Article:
Thursday, June 4, 2009

Substance Abuse

Despite the fact that the voice in my head, at the moment, belongs to Sarah Jessica Parker, as her award winning character from Sex and the City, I do not have Multiple Personality Disorder. There are only two imaginary voices I hear while I write: Carrie Bradshaw and Oprah Winfrey. It doesn’t matter that Carrie is a fictional heroine, or that Oprah is a real one. It’s just part of my creative process. Today, I hear Carrie.

Since the beginning of the Sex and the City series, I’ve identified most with Carrie, except for the fashion and hair. I’m a writer. When I was youngish and single, I had an apartment in New York City, and I’ve always enjoyed and valued the camaraderie of my close women friends. Conversely, the major difference between me and Carrie is that my husband was a much easier catch than Mr. Big.

I’m unexpectedly swept up in a wave of worry, to the extent, that I feel like a neurotic character in a Woody Allen film. The assortment of concerns are plentiful and not without some good points.

Now, think of Carrie Bradshaw’s voice-over as she writes her column.

Can giving regular, lengthy, delicious oral sex wear down (or off) the skin of your partner’s private epidermis?

There is merit to my many fears. I’ve never fully researched the ingredients in the substances I’ve enjoyed and recommended. Sour Patch Kids gummies, for example, have a very rough sour-sugar coating, much like sandpaper. Too many Sour Patch Kids could easily wear down sensitive skin. Atomic Fireballs are hot cinnamon suckers that can burn a mouth if overdone. Fruit Roll-Ups require a great deal of oral action to fully remove them from delicate nether skins. And what’s in those chocolate calcium disks anyway?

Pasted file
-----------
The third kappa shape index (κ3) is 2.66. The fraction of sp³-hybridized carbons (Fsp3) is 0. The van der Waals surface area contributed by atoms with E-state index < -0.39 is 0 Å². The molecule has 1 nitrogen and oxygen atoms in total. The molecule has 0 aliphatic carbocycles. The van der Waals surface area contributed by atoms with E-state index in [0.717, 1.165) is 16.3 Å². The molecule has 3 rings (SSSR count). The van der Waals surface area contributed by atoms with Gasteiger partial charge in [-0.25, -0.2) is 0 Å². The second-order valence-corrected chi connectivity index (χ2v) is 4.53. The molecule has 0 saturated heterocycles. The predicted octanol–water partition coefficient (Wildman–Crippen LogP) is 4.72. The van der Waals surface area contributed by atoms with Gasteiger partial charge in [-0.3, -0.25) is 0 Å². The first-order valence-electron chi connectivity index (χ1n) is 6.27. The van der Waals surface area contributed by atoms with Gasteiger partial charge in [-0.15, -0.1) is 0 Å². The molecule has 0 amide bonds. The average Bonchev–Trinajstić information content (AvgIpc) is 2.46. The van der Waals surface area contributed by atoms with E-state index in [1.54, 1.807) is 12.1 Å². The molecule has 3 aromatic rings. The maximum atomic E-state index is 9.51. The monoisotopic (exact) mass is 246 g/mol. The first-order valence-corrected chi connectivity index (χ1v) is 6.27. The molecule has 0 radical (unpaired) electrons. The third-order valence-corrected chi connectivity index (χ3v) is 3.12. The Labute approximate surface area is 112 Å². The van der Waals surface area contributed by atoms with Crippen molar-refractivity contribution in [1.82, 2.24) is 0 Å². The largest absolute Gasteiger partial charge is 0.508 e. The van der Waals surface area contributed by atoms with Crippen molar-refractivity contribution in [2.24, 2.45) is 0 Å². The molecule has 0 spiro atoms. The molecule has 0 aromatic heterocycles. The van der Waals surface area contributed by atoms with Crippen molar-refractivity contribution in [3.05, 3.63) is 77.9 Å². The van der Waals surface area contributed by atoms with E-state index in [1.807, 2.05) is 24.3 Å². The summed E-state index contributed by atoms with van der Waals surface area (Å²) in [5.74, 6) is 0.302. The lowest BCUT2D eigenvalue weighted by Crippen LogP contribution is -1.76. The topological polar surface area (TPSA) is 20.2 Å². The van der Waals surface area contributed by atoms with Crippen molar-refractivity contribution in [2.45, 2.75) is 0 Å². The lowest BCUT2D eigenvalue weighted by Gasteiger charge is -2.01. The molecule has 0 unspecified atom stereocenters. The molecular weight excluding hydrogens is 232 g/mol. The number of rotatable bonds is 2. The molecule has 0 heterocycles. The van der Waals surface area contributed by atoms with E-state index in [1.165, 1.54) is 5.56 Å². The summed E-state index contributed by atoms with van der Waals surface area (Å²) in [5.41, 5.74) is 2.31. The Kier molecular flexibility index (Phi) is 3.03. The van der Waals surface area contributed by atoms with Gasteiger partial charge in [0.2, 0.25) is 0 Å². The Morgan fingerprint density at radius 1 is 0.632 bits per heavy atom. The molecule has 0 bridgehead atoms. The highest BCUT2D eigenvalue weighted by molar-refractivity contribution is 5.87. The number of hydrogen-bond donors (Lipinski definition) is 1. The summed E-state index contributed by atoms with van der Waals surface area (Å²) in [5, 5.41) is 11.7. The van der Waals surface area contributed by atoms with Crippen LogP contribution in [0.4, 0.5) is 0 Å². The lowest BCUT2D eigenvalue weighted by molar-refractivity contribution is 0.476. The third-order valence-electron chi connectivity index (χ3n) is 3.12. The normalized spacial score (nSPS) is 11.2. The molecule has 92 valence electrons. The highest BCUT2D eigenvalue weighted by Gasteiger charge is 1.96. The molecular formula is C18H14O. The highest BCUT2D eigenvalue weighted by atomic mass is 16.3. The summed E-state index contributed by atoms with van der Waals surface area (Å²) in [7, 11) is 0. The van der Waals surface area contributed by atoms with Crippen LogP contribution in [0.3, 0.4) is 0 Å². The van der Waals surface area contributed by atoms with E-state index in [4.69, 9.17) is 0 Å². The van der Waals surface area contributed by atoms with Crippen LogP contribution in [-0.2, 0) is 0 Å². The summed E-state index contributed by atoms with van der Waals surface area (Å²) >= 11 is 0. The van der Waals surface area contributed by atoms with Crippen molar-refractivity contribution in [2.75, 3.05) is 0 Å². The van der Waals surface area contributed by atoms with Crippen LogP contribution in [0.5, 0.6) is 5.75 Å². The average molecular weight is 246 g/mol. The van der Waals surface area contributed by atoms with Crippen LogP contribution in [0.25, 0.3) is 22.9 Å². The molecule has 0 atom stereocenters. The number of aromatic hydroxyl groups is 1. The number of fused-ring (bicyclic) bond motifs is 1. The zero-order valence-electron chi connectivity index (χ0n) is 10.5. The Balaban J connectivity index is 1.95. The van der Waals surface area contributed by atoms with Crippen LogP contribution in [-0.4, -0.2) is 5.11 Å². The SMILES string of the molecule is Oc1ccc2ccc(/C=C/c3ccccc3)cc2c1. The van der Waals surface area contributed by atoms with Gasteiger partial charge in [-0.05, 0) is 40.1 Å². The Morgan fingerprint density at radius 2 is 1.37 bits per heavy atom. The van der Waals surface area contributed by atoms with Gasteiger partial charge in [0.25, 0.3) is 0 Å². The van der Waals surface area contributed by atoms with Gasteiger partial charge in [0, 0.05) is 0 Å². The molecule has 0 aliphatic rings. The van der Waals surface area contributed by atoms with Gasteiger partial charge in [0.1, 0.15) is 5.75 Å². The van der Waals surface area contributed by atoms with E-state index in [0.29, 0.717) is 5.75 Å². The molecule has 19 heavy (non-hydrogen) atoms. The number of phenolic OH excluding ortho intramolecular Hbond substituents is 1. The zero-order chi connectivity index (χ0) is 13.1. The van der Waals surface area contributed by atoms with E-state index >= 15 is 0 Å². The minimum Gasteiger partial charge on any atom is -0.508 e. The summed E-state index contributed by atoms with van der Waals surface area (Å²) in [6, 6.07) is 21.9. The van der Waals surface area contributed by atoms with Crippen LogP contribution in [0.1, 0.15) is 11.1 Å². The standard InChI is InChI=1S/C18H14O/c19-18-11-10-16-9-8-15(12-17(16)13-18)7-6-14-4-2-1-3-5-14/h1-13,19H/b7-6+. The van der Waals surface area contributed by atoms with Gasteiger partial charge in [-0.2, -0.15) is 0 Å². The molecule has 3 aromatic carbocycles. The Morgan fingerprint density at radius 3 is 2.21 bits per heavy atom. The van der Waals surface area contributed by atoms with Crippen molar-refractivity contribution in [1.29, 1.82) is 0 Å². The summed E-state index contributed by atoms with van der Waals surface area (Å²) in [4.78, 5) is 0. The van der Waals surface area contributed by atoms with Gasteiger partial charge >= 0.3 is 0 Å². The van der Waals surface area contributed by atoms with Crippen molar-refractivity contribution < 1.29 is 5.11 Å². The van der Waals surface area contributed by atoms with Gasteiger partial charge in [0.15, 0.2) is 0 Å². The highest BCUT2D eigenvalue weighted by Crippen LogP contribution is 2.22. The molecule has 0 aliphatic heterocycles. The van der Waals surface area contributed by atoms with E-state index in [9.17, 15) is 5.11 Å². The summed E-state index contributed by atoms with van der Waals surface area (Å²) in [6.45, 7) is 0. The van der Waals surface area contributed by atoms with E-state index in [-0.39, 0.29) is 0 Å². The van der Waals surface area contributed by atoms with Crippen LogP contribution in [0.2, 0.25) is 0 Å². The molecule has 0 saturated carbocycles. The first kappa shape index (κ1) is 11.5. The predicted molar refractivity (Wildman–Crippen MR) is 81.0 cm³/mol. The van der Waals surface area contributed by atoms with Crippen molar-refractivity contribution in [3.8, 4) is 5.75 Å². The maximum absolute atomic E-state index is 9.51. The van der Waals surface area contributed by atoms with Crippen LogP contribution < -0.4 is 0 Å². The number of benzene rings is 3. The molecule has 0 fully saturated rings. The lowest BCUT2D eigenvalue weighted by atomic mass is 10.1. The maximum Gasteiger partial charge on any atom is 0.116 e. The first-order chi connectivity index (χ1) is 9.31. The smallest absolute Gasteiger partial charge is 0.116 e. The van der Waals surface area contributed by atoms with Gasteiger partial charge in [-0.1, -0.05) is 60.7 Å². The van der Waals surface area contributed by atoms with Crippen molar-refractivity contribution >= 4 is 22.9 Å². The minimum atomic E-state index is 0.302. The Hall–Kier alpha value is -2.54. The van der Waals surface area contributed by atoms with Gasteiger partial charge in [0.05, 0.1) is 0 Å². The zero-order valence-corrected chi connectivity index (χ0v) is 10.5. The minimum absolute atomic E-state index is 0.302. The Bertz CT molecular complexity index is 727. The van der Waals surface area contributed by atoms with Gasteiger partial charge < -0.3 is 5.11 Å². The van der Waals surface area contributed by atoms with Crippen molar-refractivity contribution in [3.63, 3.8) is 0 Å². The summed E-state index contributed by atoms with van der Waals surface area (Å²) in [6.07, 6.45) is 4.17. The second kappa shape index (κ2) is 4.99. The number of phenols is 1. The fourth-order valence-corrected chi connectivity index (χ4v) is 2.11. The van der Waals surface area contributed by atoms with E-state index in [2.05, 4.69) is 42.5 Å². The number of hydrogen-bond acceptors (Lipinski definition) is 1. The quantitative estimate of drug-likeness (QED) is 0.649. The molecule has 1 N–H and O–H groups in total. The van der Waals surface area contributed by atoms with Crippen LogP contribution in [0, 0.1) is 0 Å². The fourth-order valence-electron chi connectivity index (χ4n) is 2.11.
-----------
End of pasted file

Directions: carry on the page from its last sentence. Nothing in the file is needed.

Other than potentially corrosive ingredients in made-to-be-edible products, my concerns include the material used in flavored condoms. Allergies to latex are common; and artificial flavors and colors couldn’t possibly be without risk. Furthermore, tongues are somewhat rough and can be irritating to delicate tissue if used to excess. And don’t forget how terrible chapped lips can feel. I could go on, but I think these are enough worries for one day.

Clearly, too much substance enhanced oral sex can be hazardous to your health. The dual danger is that substance abuse can damage the giver’s mouth as well as the receiver’s genitalia if prudence is not exercised. Though substances can be Fun, Fun, Fun, using them wisely requires Caution.

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